If your business relies on web-based software, one of the most important decisions you will ever have to make is where would be best to host it. Choosing the wrong hosting company can, not only, result in a frustrating overall experience, but it can also translate into significant financial loss to your online business.
Questions to ask when evaluating hosts:
- What are their backup procedures? Are full backups performed at least once a day? How long are archives maintained for? Are off-site backups made?If your host doesn’t provide a comprehensive backup solution for you, be very weary. While it is often prudent to perform your own backup independently of your host, you want to ensure they’re doing it for you as well. The 2009 Global Backup Survey has found that 66% of people have experienced critical data loss at some point in their lifetime and this is why it is important that all parties have explicit backup procedures in place.
- If in the event of a hardware failure, what are the in place infrastructures and procedures to ensure that your application remains accessible/available?Be certain your host’s responsibility doesn’t end at just providing you with working hardware in the event of a failure. You want them to be responsible for actually getting your application back, up and running.
- What types of services do they offer? Shared hosting? Dedicated servers? Virtual services?Businesses correspondingly applications come in all sizes. Be certain that your host meets not only your current needs, but your future ones, as well. At the same time, avoid overkill. If your host specializes in managed hardware they may try to sell you a small, highly available server cluster to protect you against any single point of failure. While it would certainly do the job, for small businesses it’s unnecessary.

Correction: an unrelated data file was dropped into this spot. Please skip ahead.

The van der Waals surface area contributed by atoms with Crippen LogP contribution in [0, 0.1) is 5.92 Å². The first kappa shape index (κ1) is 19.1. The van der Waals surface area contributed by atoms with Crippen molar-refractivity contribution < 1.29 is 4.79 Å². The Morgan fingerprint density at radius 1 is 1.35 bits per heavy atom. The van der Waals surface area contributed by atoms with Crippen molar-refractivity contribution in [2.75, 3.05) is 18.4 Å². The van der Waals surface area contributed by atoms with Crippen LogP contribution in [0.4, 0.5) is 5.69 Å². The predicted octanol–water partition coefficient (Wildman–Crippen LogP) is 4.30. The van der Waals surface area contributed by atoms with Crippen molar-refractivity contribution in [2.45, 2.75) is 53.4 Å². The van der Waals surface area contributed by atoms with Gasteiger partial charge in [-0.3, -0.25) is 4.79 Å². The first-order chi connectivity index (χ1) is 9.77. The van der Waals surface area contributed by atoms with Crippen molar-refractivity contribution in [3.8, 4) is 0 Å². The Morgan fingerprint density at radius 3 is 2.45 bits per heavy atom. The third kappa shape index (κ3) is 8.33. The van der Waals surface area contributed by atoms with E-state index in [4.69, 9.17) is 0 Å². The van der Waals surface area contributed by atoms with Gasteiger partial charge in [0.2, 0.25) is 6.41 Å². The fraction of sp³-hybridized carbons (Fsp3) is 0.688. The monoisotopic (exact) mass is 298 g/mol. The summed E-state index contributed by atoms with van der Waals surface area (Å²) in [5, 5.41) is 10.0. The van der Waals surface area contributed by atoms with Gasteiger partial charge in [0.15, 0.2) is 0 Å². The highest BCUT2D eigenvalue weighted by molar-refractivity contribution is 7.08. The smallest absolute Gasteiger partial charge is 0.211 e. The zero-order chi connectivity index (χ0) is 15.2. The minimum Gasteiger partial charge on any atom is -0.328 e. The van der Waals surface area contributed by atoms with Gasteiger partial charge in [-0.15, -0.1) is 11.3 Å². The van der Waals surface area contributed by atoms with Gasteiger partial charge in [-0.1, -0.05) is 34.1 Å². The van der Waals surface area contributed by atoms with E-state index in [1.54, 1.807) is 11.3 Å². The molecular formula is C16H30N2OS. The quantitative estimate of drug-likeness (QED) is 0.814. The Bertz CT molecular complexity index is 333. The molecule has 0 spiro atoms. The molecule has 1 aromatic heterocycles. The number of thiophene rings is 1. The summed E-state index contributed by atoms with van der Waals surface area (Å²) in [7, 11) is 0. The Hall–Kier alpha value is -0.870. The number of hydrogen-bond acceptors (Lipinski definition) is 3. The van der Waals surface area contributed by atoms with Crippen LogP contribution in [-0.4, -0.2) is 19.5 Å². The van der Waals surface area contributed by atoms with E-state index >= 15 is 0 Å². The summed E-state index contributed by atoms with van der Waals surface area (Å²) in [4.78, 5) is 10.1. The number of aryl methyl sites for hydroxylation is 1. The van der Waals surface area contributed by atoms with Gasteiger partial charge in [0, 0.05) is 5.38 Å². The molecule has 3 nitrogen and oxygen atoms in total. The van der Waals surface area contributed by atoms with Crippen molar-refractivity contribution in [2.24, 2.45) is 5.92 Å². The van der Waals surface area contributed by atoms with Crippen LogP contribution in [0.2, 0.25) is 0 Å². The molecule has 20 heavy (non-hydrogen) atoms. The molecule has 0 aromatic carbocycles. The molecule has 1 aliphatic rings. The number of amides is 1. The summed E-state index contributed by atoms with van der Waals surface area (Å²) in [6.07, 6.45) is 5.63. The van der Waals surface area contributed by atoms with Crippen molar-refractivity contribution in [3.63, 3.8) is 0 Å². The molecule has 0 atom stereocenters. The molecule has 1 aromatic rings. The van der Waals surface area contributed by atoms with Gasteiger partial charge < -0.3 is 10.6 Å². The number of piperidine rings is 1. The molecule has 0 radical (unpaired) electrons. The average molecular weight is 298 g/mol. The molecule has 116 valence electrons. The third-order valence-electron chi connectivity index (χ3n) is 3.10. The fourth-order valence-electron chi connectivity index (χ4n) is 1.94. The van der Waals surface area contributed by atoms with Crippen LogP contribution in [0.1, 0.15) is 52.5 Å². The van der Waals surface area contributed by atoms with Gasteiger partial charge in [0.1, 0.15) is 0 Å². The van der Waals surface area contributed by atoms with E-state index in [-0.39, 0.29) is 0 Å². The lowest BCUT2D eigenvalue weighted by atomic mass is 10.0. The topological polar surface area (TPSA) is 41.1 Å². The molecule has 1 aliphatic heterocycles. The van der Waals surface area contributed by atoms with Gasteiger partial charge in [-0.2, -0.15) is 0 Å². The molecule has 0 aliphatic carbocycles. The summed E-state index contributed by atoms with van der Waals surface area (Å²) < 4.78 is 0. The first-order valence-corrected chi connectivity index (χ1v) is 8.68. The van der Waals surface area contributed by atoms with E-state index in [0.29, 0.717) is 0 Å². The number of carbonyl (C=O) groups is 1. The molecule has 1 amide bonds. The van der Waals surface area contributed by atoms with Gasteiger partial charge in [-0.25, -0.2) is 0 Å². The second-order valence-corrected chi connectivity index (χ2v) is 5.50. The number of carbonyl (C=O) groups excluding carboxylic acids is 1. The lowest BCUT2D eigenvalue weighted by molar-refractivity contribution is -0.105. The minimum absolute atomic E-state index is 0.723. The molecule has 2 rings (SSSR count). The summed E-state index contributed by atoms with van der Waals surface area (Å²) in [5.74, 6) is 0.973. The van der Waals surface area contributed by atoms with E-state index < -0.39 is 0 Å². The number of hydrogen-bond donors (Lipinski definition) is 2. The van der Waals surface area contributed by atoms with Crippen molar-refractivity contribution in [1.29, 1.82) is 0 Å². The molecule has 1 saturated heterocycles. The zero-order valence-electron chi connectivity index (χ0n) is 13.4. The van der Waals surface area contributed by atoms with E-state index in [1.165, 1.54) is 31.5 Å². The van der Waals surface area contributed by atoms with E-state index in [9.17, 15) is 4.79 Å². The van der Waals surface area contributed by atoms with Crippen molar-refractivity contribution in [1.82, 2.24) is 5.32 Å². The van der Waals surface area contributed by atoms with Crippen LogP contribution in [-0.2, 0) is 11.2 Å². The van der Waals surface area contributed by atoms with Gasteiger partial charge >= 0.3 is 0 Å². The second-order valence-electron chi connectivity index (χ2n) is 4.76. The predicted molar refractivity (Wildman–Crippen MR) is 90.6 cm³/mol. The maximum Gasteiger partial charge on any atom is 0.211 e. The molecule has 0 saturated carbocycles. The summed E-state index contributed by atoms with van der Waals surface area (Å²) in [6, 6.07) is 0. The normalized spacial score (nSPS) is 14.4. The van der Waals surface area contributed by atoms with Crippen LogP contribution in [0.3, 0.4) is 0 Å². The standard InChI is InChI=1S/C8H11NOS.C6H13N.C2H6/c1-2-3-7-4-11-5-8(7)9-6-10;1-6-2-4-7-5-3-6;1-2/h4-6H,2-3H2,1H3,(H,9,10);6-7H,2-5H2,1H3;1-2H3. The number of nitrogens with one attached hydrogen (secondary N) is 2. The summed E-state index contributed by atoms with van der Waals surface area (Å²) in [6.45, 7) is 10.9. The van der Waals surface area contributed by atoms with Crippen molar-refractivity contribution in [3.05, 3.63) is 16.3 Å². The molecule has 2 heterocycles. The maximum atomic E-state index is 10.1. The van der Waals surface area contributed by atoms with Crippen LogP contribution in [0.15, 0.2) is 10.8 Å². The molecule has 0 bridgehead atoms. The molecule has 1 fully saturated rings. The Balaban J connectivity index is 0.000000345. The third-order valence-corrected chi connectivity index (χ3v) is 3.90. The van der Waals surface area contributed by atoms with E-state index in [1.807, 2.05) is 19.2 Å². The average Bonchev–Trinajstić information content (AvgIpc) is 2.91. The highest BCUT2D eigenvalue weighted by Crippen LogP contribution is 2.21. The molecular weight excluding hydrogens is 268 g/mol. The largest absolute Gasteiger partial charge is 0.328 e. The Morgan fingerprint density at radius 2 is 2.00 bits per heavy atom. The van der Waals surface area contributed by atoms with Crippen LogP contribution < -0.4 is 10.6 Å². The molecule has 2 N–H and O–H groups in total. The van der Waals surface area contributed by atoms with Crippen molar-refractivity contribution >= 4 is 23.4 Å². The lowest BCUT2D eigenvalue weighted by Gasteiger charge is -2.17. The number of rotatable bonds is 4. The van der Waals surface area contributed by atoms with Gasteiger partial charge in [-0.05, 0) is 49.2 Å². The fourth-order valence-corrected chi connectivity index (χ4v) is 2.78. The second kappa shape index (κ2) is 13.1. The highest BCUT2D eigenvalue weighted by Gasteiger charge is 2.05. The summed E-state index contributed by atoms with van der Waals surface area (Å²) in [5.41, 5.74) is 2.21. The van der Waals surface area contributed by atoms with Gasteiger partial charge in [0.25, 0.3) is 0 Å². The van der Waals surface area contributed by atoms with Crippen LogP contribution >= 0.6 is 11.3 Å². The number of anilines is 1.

- Do they offer a service level agreement (SLA) guaranteeing availability? How are you compensated in the event of an outage?Be sure to check the details – it’s not uncommon for companies to promise 100% uptime, but only issue a credit if an outage lasts for more than a certain amount of time. For quick reference, a threshold of 30 minutes really equals 99.9% uptime. A threshold of 5 minutes equals 99.99% uptime. If a company is only advertising 99% uptime; stay away from them. In reality, that works out to more than 7 hours of uncompensated downtime per month which can mean a tremendous amount of money loss for your business!
- If your application itself requires support or maintenance, do they have the resources and expertise in-house to assist you if necessary? Or will you need to use a third-party?Even if your application is maintained internally or by another company, having your host be able to assist you should the need arise, is a very good plus. While you may never use their services in this regard, having the option to do do so simply provides another layer of protection for your business, as well as, security.
Company data and systems are significantly important, no matter what your business procedures entail. Equally significant, is choosing the right host that also cares and supports your systems and data.
An application host who also performs off-site backups are a better choice. This is due to the fact that backup systems can be used to store all of your files whether they are pictures, word documents, financial records, and so on. Protection through off-site backups means that your information can be accessible through the web from anywhere, anytime, anyplace, and in the case of any emergencies e.g. system collapse and natural disasters.
Another point of consideration to make when seeking a new application host is to ensure that they are a good fit for your current business size, type, and needs, as well as, its future requirements. Service level agreements (SLA) should also play a key role in your criteria and search of a good host – this means not only ensuring that there are no false advertisements or promises involved with the supposed percentage of “guaranteed up-time” but also that this up-time is as close to a 100% as it can get. Finally, having a host that is both experienced and acquires the right resources can serve as a great “security blanket” for your company, in case you encounter any serious, unforeseen problems.